How to Seal Stamped Concrete

  • June 23, 2020
  • / By Dale Keese
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Concrete that is textured to look like brickwork, tile, slate, wood, or any other number of surfaces is known as stamped concrete and is usually seen on sidewalks, pool decks, and patios. In this article we're going to walk you through the benefits, and the procedures used to seal stamped concrete to help preserve it's appearance and increase it's longevity.

Al Fresco Seating

Using a concrete sealer will not only protect the look and feel of your stamped concrete but can even revive its original look. Sealing your stamped concrete comes with other benefits such as locking out moisture; minimizing thaw damage; preventing the fading of the color caused by ultraviolet rays; providing protection from stains, chemicals, and deicing salts; and in some cases, even improving the appearance. In addition, re-sealing also makes it easy to clean and maintain the surface and also adds sheen to it.

For stamped concrete, the main type of concrete sealer used is either a solvent- or water-based acrylic. The reason for this is that acrylic sealers allow moisture in the slab to escape and hence, making the sealer breathable. it is also economical and easy to apply. They do not turn yellow easily and are resistant to ultraviolet rays.

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With these types of concrete sealers there is lesser chance of the sealer turning milky or white and you can be assured that it will perform better when used outdoors compared to other water-based sealants.

But before you buy, you need to know if that particular product is indeed appropriate for your home project. These are the questions you should be asking yourself to help you decide:

  • How long does the sealer take to dry?
  • How much surface area can the concrete sealer cover?
  • Does this sealer come with a warranty? 
  • How long will it last on the surface?
  • What type of surface do I want to seal?
  • What kind of finish am I looking for? Why do I need to seal my stamped concrete?

Why Seal Stamped Concrete?

To the untrained eye, your stamped concrete surface may look fine, save for some wear and tear - but over time all concrete can and will degrade. Really, the answer is simply this — you need to protect your investment.

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Sealing is recommended if your new concrete driveway has cured or whether it has been a few years since you put in the concrete. You can tell that it has been sealed due to its glossy sheen. If it looks faded and old, you may want to know how to reseal stamped concrete to make it look new again.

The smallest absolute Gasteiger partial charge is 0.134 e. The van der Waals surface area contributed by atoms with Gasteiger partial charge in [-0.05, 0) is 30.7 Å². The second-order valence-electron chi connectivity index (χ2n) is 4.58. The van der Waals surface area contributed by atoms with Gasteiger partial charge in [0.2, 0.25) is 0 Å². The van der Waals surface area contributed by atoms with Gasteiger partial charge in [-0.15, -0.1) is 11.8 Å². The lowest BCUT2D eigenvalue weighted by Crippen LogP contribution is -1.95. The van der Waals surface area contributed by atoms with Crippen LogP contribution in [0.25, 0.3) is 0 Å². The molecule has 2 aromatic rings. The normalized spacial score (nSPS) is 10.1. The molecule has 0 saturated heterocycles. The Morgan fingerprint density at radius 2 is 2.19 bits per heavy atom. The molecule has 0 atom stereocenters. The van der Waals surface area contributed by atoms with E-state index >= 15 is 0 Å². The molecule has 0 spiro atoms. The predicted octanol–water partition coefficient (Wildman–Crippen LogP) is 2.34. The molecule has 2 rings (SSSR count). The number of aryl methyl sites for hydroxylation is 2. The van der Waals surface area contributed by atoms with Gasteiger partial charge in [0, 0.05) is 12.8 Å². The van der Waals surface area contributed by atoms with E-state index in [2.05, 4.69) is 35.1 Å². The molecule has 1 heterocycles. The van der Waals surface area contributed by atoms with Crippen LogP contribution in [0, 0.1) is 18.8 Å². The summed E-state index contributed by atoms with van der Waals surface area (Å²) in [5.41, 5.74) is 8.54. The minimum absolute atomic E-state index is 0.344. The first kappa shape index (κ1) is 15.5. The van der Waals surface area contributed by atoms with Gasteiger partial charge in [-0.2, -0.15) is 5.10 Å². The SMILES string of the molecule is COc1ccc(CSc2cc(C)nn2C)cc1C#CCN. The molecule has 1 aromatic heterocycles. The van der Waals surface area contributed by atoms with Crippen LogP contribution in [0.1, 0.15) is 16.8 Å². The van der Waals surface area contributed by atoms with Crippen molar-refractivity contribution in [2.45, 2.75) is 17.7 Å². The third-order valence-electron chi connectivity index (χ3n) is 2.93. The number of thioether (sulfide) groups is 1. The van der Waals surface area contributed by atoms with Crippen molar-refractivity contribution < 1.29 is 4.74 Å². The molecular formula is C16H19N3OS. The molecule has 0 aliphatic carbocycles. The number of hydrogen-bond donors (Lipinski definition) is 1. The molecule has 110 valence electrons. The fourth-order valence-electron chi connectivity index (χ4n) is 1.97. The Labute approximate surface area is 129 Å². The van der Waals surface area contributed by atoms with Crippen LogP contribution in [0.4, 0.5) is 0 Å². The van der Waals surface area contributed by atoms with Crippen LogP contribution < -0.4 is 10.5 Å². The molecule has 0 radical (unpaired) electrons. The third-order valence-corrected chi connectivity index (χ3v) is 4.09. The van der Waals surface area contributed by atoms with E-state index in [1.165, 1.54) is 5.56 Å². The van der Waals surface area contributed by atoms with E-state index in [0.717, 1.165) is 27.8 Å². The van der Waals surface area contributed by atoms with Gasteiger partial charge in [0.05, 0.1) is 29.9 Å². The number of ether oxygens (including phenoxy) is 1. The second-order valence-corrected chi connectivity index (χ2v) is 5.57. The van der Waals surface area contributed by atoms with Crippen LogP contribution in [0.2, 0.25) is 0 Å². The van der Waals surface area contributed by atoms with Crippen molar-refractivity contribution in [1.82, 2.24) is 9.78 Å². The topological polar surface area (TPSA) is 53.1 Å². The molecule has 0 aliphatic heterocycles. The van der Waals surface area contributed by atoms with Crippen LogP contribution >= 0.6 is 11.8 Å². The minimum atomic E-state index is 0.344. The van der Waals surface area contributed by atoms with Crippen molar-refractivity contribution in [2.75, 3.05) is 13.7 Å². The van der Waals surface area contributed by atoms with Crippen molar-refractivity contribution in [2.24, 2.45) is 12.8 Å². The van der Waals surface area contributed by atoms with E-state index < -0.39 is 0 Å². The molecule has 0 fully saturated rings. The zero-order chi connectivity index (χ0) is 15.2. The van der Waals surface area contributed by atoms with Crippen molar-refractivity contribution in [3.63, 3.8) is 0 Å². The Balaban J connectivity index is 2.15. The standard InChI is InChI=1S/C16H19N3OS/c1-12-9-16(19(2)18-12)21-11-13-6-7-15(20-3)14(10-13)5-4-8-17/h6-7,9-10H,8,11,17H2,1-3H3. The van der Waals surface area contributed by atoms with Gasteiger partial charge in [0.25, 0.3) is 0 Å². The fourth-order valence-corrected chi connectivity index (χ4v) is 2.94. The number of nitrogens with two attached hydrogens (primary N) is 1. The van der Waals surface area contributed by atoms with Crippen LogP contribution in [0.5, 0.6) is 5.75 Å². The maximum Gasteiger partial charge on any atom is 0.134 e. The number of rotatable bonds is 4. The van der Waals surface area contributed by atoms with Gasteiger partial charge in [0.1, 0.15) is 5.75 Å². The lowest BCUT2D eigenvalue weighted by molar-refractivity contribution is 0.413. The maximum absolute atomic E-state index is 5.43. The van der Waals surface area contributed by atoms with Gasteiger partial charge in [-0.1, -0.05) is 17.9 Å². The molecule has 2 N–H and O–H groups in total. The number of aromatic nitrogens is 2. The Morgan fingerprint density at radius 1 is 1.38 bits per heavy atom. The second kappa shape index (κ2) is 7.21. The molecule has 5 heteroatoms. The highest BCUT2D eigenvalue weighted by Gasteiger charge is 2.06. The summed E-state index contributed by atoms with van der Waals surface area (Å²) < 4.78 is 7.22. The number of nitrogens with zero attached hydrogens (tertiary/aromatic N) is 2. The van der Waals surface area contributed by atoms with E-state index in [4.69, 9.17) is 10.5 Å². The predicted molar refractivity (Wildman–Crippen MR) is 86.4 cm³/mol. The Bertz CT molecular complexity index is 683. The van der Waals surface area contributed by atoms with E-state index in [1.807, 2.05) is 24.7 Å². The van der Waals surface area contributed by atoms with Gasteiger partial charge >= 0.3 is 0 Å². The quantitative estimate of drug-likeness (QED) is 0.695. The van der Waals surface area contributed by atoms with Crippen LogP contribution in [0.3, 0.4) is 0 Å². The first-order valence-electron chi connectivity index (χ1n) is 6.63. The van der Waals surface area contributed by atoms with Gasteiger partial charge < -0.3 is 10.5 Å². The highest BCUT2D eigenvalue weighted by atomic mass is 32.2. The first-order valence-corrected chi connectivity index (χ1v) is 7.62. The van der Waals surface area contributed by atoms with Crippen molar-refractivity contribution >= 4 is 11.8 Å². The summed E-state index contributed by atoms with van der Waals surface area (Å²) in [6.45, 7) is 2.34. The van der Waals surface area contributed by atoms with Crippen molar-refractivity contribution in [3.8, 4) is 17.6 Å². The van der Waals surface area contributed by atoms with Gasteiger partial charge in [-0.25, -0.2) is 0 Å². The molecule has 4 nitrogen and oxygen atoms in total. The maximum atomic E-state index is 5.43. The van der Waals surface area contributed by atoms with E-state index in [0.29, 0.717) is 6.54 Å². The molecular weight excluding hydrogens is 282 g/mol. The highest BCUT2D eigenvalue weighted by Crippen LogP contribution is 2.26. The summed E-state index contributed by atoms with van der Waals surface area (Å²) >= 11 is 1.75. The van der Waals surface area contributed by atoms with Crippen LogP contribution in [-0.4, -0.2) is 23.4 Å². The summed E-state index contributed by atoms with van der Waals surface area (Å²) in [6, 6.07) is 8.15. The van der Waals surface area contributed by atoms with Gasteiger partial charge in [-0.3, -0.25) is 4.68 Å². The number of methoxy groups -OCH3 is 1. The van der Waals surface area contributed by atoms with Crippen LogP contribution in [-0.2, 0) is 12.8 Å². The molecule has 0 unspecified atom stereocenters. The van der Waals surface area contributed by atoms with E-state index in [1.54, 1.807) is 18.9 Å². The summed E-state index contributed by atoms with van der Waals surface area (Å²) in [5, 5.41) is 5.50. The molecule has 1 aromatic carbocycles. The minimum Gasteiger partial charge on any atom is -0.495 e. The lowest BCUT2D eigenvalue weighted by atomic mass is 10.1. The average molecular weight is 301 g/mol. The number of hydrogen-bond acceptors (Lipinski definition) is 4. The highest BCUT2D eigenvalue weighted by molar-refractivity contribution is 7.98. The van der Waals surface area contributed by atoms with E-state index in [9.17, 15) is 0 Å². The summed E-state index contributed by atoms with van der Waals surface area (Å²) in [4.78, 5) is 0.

Your surface will be exposed to all kinds of elements such as leaves, dirt, fertilizer, pet urine, and chlorine salts. The right type of concrete sealer will keep these elements off, stop them from penetrating the surface, and prevent ugly stains. If your house is located in an area with colder climates, the chances of freeze-thaw damage will be reduced if the concrete is sealed. Freeze-thaw damage happens when the water that has been absorbed by the surface first freezes, and then expands, causing cracks in the surface that will need to be repaired with crack filler.

What the concrete sealant does in this case is stop the water from penetrating the surface, causing it to bead up. If you do not see beads on the concrete surface, you might want to seal your stamped concrete again. You also need to re-seal surfaces which see a lot of heavy traffic.

Sealing Stamped Concrete

One way to ensure your concrete always look great is to reseal it every few years. Normally, as a final step, contractors seal after installation. But we cannot stress enough that resealing concrete every few years is important. Here is a step-by-step guide on sealing (or resealing) stamped concrete and keep it in great condition for a longer period.

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Clearing the Area